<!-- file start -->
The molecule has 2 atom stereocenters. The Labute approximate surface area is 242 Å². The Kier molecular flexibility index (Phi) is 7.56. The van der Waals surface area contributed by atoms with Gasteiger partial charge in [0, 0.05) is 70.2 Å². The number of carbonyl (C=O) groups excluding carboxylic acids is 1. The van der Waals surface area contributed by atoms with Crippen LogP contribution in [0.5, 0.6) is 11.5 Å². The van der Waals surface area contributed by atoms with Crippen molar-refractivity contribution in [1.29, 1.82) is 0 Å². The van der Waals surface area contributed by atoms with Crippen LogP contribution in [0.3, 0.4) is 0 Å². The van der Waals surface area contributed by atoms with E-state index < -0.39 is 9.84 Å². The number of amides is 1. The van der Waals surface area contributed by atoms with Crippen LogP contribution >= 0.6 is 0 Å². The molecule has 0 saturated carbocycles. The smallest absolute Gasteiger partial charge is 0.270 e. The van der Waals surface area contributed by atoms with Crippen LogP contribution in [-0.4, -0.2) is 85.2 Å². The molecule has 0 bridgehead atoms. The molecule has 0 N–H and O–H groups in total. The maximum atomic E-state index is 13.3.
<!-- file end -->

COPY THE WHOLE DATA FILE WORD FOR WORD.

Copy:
The molecule has 2 atom stereocenters. The Labute approximate surface area is 242 Å². The Kier molecular flexibility index (Phi) is 7.56. The van der Waals surface area contributed by atoms with Gasteiger partial charge in [0, 0.05) is 70.2 Å². The number of carbonyl (C=O) groups excluding carboxylic acids is 1. The van der Waals surface area contributed by atoms with Crippen LogP contribution in [0.5, 0.6) is 11.5 Å². The van der Waals surface area contributed by atoms with Crippen molar-refractivity contribution in [1.29, 1.82) is 0 Å². The van der Waals surface area contributed by atoms with Crippen LogP contribution in [0.3, 0.4) is 0 Å². The van der Waals surface area contributed by atoms with E-state index < -0.39 is 9.84 Å². The number of amides is 1. The van der Waals surface area contributed by atoms with Crippen LogP contribution >= 0.6 is 0 Å². The molecule has 0 saturated carbocycles. The smallest absolute Gasteiger partial charge is 0.270 e. The van der Waals surface area contributed by atoms with Crippen LogP contribution in [-0.4, -0.2) is 85.2 Å². The molecule has 0 bridgehead atoms. The molecule has 0 N–H and O–H groups in total. The maximum atomic E-state index is 13.3.